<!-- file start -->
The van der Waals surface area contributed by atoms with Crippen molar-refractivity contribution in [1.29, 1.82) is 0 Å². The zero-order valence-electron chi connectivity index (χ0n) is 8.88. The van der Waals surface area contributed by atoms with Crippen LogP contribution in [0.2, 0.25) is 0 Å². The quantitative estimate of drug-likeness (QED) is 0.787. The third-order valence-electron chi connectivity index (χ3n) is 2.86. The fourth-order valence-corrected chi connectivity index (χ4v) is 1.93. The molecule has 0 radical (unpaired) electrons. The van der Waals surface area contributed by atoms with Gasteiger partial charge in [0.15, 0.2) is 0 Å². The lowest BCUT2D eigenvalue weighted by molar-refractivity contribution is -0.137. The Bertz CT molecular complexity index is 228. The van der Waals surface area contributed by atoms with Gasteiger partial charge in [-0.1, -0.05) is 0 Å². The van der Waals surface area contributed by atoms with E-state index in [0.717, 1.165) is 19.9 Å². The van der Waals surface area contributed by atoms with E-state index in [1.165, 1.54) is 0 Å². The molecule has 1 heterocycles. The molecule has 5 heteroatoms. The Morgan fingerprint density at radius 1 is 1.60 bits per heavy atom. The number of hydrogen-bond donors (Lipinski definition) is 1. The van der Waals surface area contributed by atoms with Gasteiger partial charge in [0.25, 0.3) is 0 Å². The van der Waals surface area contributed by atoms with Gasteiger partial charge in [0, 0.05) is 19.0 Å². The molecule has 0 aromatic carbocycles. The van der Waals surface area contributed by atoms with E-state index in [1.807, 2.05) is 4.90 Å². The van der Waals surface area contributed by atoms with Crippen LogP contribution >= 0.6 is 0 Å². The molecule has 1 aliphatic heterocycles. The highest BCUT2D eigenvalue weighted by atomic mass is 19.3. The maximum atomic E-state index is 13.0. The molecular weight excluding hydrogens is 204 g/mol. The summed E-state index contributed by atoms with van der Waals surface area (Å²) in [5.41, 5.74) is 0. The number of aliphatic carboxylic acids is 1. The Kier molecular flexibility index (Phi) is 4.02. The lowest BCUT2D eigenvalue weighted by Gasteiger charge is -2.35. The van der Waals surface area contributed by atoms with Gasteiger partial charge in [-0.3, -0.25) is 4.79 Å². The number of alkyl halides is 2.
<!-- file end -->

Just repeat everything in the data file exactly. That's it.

The van der Waals surface area contributed by atoms with Crippen molar-refractivity contribution in [1.29, 1.82) is 0 Å². The zero-order valence-electron chi connectivity index (χ0n) is 8.88. The van der Waals surface area contributed by atoms with Crippen LogP contribution in [0.2, 0.25) is 0 Å². The quantitative estimate of drug-likeness (QED) is 0.787. The third-order valence-electron chi connectivity index (χ3n) is 2.86. The fourth-order valence-corrected chi connectivity index (χ4v) is 1.93. The molecule has 0 radical (unpaired) electrons. The van der Waals surface area contributed by atoms with Gasteiger partial charge in [0.15, 0.2) is 0 Å². The lowest BCUT2D eigenvalue weighted by molar-refractivity contribution is -0.137. The Bertz CT molecular complexity index is 228. The van der Waals surface area contributed by atoms with Gasteiger partial charge in [-0.1, -0.05) is 0 Å². The van der Waals surface area contributed by atoms with E-state index in [0.717, 1.165) is 19.9 Å². The van der Waals surface area contributed by atoms with E-state index in [1.165, 1.54) is 0 Å². The molecule has 1 heterocycles. The molecule has 5 heteroatoms. The Morgan fingerprint density at radius 1 is 1.60 bits per heavy atom. The number of hydrogen-bond donors (Lipinski definition) is 1. The van der Waals surface area contributed by atoms with Gasteiger partial charge in [0.25, 0.3) is 0 Å². The van der Waals surface area contributed by atoms with Gasteiger partial charge in [0, 0.05) is 19.0 Å². The molecule has 0 aromatic carbocycles. The van der Waals surface area contributed by atoms with E-state index in [1.807, 2.05) is 4.90 Å². The van der Waals surface area contributed by atoms with Crippen LogP contribution >= 0.6 is 0 Å². The molecule has 1 aliphatic heterocycles. The highest BCUT2D eigenvalue weighted by atomic mass is 19.3. The maximum atomic E-state index is 13.0. The molecular weight excluding hydrogens is 204 g/mol. The summed E-state index contributed by atoms with van der Waals surface area (Å²) in [5.41, 5.74) is 0. The number of aliphatic carboxylic acids is 1. The Kier molecular flexibility index (Phi) is 4.02. The lowest BCUT2D eigenvalue weighted by Gasteiger charge is -2.35. The van der Waals surface area contributed by atoms with Gasteiger partial charge in [-0.3, -0.25) is 4.79 Å². The number of alkyl halides is 2.